PLEASE NOTE: To protect your safety in response to the threats of COVID-19, we are offering our clients the ability to meet with us via telephone or through video conferencing. Please call our office to discuss your options.
Immigration & Nationality Law Group
Call Today

Office Location

Housing immigrants in US detention facilities costs $1 billion

During the past few weeks, the main story dominating the news has been the plight of nearly 12,000 immigrant minors held by federal officials in as many as 90 facilities across 15 different states. These children, who range anywhere from a few months old on up to 17, are being held separately from their parents who are awaiting immigration hearings.

If you’ve wondered how the United States government can afford to house and feed these detainees, it’s because doing so has easily become $1 billion industry. Funding for immigration detention facilities increased 10 times during the last decade. In 2007, Health and Human Services (HHS) issued $74.5 million in grants to companies looking to operate these types of facilities. In 2017, they spent $958 million.

There doesn’t seem to be a plan to slow down spending any time soon. Just this past May, five new projects covering therapeutic and foster care and bedding were announced with their $500 million price tag. Additional bid opportunities are slated to be announced in October.

In recent years, some of the largest benefactors of American taxpayer dollars have been Baptist Child & Family Services and Southwest Kay. In the past decade, the two have received just over $2 billion. Another Texas organization, International Education Services, has received $72 million. There have also been complaints of poor living conditions at their facilities.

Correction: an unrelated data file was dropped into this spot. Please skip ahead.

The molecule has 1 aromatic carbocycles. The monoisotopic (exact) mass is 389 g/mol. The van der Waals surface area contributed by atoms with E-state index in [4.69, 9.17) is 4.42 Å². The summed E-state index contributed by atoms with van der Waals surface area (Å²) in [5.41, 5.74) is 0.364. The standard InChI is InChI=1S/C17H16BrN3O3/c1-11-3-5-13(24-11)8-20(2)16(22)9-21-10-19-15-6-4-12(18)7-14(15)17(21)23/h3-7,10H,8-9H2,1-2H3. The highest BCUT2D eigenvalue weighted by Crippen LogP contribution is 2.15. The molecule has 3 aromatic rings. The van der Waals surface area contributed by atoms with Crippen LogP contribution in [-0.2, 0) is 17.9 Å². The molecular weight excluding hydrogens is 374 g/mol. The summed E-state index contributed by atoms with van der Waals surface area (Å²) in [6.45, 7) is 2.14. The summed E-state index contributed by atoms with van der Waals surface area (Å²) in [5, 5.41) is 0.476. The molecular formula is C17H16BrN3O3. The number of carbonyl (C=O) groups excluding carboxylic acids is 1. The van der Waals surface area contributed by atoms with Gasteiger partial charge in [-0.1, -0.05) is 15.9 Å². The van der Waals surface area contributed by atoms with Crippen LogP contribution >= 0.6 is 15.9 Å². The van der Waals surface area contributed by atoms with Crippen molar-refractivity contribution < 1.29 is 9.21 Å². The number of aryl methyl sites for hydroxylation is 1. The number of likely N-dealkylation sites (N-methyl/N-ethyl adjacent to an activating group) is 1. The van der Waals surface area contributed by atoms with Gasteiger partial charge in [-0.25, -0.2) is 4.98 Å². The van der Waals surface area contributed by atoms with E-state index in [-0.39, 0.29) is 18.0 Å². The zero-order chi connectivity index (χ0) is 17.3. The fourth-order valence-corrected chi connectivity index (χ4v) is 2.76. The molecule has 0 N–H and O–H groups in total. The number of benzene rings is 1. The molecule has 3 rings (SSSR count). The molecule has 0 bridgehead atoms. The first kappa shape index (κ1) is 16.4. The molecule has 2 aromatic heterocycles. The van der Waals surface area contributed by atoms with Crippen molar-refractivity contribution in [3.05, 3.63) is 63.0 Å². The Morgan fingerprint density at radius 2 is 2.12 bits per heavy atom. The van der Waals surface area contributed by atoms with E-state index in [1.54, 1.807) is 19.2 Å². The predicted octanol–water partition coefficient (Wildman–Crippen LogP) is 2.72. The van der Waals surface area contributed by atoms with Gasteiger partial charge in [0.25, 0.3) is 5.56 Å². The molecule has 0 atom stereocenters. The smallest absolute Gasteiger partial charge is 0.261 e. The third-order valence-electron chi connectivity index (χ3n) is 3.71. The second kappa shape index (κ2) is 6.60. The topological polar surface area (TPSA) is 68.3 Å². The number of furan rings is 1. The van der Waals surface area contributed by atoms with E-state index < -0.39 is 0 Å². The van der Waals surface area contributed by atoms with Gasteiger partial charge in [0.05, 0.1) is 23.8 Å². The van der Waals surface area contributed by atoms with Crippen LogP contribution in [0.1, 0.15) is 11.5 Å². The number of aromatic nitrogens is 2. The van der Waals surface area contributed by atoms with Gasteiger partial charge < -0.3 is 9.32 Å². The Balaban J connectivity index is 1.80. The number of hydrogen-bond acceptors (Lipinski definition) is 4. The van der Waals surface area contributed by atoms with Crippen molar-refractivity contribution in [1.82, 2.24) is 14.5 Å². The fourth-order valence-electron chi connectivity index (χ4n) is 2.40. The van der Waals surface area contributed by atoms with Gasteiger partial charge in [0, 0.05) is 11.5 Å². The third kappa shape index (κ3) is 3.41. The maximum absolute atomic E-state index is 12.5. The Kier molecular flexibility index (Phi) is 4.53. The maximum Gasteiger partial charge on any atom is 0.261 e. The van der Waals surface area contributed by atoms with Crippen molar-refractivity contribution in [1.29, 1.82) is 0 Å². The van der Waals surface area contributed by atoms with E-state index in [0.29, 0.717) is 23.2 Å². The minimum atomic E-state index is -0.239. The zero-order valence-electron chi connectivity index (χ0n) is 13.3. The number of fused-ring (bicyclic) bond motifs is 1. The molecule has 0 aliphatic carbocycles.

With a backlog of immigration hearings and difficulties matching up kids to their parents, legislators argue that it’s likely more money than $1 will be paid out. The Trump administration argues that ultimately the immigration crackdown in the country will end up deterring individuals looking to come illegally to the U.S., and thus reduce costs.

Just this past week, many children were reunited with their parents while countless others remained in detention centers far away from their families of origin. Some may never be reunited because their parents have already been deported. It’s unclear what the government plans to do with those in detention centers. If your loved one is being held, a New Orleans immigration detention attorney can advise your of your right to petition to be released.